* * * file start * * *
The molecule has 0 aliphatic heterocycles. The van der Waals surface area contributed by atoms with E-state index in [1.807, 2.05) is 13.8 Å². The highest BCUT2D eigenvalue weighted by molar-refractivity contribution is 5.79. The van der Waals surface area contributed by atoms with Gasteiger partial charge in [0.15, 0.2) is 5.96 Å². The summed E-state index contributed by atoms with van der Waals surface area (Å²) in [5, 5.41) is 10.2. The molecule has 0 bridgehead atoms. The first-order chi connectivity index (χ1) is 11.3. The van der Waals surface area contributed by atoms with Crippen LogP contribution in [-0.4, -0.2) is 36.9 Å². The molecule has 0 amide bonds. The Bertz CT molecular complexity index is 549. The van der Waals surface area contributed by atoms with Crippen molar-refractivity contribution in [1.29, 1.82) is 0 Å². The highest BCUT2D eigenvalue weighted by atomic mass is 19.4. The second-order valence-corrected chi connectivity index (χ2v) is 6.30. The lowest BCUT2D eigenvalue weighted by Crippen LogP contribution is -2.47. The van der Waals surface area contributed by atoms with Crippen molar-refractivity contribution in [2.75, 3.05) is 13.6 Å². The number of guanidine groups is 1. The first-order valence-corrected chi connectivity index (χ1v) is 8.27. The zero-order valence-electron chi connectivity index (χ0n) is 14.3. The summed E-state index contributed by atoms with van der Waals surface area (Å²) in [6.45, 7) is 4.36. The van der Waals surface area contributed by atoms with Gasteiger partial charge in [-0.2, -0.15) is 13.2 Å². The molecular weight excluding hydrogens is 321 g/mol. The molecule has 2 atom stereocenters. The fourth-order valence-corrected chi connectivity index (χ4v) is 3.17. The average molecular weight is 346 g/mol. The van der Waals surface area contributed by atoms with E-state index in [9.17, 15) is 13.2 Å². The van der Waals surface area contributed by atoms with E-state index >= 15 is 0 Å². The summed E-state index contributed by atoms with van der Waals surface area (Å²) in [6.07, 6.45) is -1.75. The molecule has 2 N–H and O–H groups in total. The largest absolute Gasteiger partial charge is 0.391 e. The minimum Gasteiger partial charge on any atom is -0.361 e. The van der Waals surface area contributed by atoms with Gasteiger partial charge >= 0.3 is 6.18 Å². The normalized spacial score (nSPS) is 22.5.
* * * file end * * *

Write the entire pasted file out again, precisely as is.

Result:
The molecule has 0 aliphatic heterocycles. The van der Waals surface area contributed by atoms with E-state index in [1.807, 2.05) is 13.8 Å². The highest BCUT2D eigenvalue weighted by molar-refractivity contribution is 5.79. The van der Waals surface area contributed by atoms with Gasteiger partial charge in [0.15, 0.2) is 5.96 Å². The summed E-state index contributed by atoms with van der Waals surface area (Å²) in [5, 5.41) is 10.2. The molecule has 0 bridgehead atoms. The first-order chi connectivity index (χ1) is 11.3. The van der Waals surface area contributed by atoms with Crippen LogP contribution in [-0.4, -0.2) is 36.9 Å². The molecule has 0 amide bonds. The Bertz CT molecular complexity index is 549. The van der Waals surface area contributed by atoms with Crippen molar-refractivity contribution in [1.29, 1.82) is 0 Å². The highest BCUT2D eigenvalue weighted by atomic mass is 19.4. The second-order valence-corrected chi connectivity index (χ2v) is 6.30. The lowest BCUT2D eigenvalue weighted by Crippen LogP contribution is -2.47. The van der Waals surface area contributed by atoms with Crippen molar-refractivity contribution in [2.75, 3.05) is 13.6 Å². The number of guanidine groups is 1. The first-order valence-corrected chi connectivity index (χ1v) is 8.27. The zero-order valence-electron chi connectivity index (χ0n) is 14.3. The summed E-state index contributed by atoms with van der Waals surface area (Å²) in [6.45, 7) is 4.36. The van der Waals surface area contributed by atoms with Gasteiger partial charge in [-0.2, -0.15) is 13.2 Å². The molecular weight excluding hydrogens is 321 g/mol. The molecule has 2 atom stereocenters. The fourth-order valence-corrected chi connectivity index (χ4v) is 3.17. The average molecular weight is 346 g/mol. The van der Waals surface area contributed by atoms with E-state index in [9.17, 15) is 13.2 Å². The van der Waals surface area contributed by atoms with E-state index >= 15 is 0 Å². The summed E-state index contributed by atoms with van der Waals surface area (Å²) in [6.07, 6.45) is -1.75. The molecule has 2 N–H and O–H groups in total. The largest absolute Gasteiger partial charge is 0.391 e. The minimum Gasteiger partial charge on any atom is -0.361 e. The van der Waals surface area contributed by atoms with Gasteiger partial charge >= 0.3 is 6.18 Å². The normalized spacial score (nSPS) is 22.5.